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There are several occasions in a closely held company’s lifecycle when the overall business value is among the most important considerations. These milestones include:

  • To a prospective buyer considering a purchase
  • To the business owner(s) at the time of sale
  • To leadership and management for strategic planning
  • To the business owner(s) when planning an exit strategy

Any company’s value depends at least in part on its financial performance, and several measures are used to evaluate that performance and contribute to an overall business valuation.

Among the most commonly used measures are free cash flow (FCF) and EBITDA (Earnings Before Interest, Taxes, Depreciation, and Amortization). 

These measures offer critical insights into different, but both important, aspects of a company’s management, profitability, ability to generate revenue, and availability of cash.

In this article, we’ll take a look at how to calculate free cash flow starting with EBITDA, and we’ll take a closer look at what these values do and don’t tell us about business value.

What is EBITDA?

EBITDA is a useful measure in business valuation because it excludes the effects of certain business expenses that are less a result of management’s operating decisions, and sometimes more a result of simply being in business.

Quite simply, EBITDA is calculated by adding the following values, which can all be found on a typical profit and loss statement:

EBITDA  =  net profit  +  interest  +  taxes  +  depreciation  +  amortization


What is Free Cash Flow to Firm (FCFF)?

Free cash flow is a measure of the cash available from revenue to pay creditors and/or shareholders. Simply put, free cash flow represents the cash that the company still has after cash expenses (excludes non-cash expenses such as depreciation and amortization) and taxes, and the costs of investments in fixed assets and working capital are paid from the revenue. It’s the cash left after supporting operations and maintaining capital assets, if any.

How to Calculate Free Cash Flow From EBITDA

Free cash flow can be calculated from the cash flow statement starting with EBITDA, using the following formula:

FCFF  =  earnings after tax  +  interest  x  (1  -  tax rate)  +  depreciation & amortization  ±   Δ net working capital  −  capital expenditures


Free Cash Flow vs EBITDA: Which is More Important?

Both measures have their place, and each one deserves consideration alongside the other. EBITDA can be quite helpful in comparisons of similar companies’ performance, because it strips out external factors to allow a focus on the financial results of management and operational strategies and decisions. EBITDA offers a way to judge a company’s profitability at a sort of baseline level.

On the other hand, free cash flow allows a business to demonstrate how well it generates and handles cash — from collecting payment to paying its own bills. Free cash flow is an important measure of how well-positioned a company is to pay down debt or make strategic investments that could improve its competitiveness. This is an important consideration, especially within rapidly changing market landscapes.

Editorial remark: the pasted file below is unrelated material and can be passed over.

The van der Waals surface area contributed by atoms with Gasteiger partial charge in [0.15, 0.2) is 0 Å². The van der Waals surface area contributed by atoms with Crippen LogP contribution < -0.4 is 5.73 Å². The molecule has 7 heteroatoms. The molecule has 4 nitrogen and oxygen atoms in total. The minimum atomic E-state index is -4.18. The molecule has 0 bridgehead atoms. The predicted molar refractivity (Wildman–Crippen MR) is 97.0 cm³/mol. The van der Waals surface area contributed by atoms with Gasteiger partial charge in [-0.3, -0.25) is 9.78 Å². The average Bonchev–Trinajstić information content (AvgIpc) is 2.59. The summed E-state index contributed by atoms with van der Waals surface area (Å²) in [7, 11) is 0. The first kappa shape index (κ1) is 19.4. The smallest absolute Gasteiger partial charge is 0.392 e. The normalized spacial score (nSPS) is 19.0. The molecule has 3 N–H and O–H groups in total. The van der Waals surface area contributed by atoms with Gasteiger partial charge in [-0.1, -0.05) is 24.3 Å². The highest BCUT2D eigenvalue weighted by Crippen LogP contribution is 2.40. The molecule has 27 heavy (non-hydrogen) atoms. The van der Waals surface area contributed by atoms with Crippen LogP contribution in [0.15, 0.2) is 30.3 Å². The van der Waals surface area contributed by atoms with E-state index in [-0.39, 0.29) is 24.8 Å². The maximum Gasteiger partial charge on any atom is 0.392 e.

Obviously, the more information, insight, and perspective you can bring to the table, the better, whether you’re a business owner looking to sell, a potential buyer, members of leadership making strategic plans, or an owner just starting to evaluate potential exit strategies. Up-to-date, accurate financial statements are foundational for effective planning and management.

Generally speaking, it always makes smart business sense to use more than one measure to evaluate the financial health, profitability, and value of a company. Professional business valuation appraisers use multiple measures, along with significant industry research, before establishing a range of value.

EBITDA, Free Cash Flow, and the ESOP Exit Strategy

If you’re a business owner interested in discerning the value of your company with an eye toward making an exit, it’s worth investigating the option of selling to an employee stock ownership plan (ESOP). Not every business is an ideal ESOP candidate, but for those that are, selling a closely-held company to an ESOP offers owners a flexible exit strategy with many distinctive characteristics:

  • It creates a valuable retirement benefit to recruit, retain, and reward loyal employees
  • It leaves a legacy of employment in your community
  • It allows you to maintain control over your exit horizon and succession planning by retaining your leadership role and becoming an employee-owner
  • Its unique tax benefits help optimize cash flow for the business, positioning it for continued growth

Plus, unlike a traditional third-party sale, an ESOP sale can net a business owner up to 90-110% of the sale price, when tax benefits and transactional structures are optimized.

Learn more about how an ESOP can help you get the best value at sale for the business you’ve spent a lifetime building. Download our free eBook, How an ESOP Maximizes Value When You Sell Your Business. Just click the link below to claim your copy now.

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